What indeed is the purpose of propaganda, of spin, of selective censorship? What is really being accomplished through this control of the flow of information? Nothing less than the control of not only the flow of, but indeed the very formation of ideas. The L.A. Times directive essentially stated that certain terms were to be avoided so as not to create undesirable associations in the mind of the public. This becomes truly frightening when we realize that the desirability of these associations is based not on their accuracy or confirmability, but on their potential psychological impact, and, presumably, this psychological impact is judged on how likely it is to create or crystallize dissent.
This leads us into the murky world of, as Noam Chomsky calls it, manufactured consent. Both "democratic" and totalitarian regimes concern themselves with the mood and attitudes of their respective publics. But a democratic regime, being unable to resort to the blatant repression and intimidation available to the totalitarian systems, has to concern itself to a far greater degree with the mental state of its populace, replacing prison terms with societal disincentives, and overt repression with coercion. This is a far more elegant system, one of distortions, omissions and lies, underpinned by and directly supporting a key feature of democratic thought control: the central inviolable presumption of the benevolence of the regime. This presumption is so ingrained as to make its adoption a prerequisite to being taken seriously in any mainstream debate.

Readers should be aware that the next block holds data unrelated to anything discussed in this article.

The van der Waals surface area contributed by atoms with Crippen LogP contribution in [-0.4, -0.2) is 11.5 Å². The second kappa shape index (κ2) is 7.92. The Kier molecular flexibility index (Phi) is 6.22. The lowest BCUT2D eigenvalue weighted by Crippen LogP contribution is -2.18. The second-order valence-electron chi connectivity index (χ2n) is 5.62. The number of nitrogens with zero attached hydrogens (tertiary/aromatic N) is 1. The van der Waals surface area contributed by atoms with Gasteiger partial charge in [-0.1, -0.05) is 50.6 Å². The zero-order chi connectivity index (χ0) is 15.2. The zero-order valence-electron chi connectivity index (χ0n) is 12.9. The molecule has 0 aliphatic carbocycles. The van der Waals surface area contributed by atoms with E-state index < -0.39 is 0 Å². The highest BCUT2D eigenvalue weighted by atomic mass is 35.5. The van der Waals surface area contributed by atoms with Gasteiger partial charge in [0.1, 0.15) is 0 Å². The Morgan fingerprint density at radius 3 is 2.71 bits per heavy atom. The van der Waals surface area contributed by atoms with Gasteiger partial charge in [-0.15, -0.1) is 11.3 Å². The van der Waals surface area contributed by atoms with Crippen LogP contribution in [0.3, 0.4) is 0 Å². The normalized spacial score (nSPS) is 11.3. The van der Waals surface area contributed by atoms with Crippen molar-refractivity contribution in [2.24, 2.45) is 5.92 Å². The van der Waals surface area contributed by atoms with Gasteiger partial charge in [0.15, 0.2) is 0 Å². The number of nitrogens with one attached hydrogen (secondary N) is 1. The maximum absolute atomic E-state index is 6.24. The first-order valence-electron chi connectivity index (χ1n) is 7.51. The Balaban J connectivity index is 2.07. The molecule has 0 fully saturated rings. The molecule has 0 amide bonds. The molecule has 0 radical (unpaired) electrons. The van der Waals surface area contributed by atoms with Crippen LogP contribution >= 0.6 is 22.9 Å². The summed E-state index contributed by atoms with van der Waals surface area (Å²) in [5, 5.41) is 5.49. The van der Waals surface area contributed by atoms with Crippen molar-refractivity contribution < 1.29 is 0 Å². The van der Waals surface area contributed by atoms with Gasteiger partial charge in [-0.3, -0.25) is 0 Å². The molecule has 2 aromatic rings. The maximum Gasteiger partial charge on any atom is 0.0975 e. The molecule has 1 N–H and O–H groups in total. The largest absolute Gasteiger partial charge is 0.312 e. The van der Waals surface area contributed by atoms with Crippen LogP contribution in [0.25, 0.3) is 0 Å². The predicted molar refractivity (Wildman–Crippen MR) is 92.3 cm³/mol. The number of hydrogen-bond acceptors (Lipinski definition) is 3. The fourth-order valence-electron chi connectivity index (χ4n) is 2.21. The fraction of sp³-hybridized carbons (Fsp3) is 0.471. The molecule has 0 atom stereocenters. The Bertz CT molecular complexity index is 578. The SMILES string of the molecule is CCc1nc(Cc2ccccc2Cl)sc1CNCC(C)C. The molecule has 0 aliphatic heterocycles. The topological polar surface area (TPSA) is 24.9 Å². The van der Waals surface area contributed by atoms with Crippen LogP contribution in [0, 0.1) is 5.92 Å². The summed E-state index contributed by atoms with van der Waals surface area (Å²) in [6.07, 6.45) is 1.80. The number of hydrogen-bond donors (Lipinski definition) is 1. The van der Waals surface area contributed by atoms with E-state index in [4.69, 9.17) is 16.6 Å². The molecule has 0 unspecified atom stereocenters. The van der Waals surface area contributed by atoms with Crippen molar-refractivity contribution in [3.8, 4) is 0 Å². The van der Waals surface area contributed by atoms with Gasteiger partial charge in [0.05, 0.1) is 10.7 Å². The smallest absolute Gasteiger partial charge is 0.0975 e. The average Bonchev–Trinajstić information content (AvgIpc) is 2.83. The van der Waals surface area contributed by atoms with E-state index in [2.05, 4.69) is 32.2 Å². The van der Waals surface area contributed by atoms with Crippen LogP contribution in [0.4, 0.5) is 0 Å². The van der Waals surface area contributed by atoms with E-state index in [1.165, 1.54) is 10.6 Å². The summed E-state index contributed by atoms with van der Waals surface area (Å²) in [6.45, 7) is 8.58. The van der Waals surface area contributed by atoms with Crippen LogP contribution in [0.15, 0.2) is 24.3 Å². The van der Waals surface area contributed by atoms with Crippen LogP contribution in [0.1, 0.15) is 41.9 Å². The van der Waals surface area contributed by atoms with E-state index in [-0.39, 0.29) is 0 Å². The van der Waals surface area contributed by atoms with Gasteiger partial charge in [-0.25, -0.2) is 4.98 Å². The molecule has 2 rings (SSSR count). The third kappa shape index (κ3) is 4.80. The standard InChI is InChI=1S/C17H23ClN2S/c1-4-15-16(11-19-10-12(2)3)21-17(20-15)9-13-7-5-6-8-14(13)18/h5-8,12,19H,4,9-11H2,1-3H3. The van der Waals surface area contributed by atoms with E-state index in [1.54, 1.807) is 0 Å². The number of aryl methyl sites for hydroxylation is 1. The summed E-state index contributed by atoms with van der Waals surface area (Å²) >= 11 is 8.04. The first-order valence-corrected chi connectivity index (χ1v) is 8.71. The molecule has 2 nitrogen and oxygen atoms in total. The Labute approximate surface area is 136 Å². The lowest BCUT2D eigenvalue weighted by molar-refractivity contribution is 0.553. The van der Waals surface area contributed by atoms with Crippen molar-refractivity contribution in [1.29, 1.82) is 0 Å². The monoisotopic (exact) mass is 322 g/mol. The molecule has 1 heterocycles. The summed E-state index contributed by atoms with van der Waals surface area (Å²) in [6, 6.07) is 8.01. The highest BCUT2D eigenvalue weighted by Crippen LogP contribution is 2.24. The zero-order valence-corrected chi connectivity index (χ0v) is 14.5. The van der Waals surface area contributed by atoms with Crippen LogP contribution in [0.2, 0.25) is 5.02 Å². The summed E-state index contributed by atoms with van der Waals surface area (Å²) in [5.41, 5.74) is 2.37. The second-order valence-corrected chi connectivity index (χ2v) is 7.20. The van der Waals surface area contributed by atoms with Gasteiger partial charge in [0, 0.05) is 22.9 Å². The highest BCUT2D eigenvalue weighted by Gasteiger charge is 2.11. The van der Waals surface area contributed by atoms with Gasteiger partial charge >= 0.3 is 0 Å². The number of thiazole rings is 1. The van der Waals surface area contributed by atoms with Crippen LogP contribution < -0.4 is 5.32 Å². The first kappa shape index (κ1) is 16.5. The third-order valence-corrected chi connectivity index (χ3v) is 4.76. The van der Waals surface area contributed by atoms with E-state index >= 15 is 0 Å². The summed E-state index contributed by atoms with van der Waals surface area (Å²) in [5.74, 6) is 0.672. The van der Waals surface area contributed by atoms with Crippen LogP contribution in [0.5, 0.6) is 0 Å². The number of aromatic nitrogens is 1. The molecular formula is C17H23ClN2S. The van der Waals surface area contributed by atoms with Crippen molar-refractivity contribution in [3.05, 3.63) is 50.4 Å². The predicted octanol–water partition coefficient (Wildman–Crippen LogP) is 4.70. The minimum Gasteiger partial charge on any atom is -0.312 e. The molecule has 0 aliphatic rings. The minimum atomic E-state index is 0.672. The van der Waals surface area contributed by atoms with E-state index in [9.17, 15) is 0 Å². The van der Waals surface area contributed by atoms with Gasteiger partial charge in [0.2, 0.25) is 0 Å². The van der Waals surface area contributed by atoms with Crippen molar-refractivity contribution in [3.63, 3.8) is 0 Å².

It is this belief that allows us to laud our freedom when the state police don't automatically come to our door when we voice a dissenting opinion, and at the same time keeps us from pausing to consider how many opinions go unformed as a result of the information to form them having never been given, or having been given in such a distorted way so as to render it meaningless.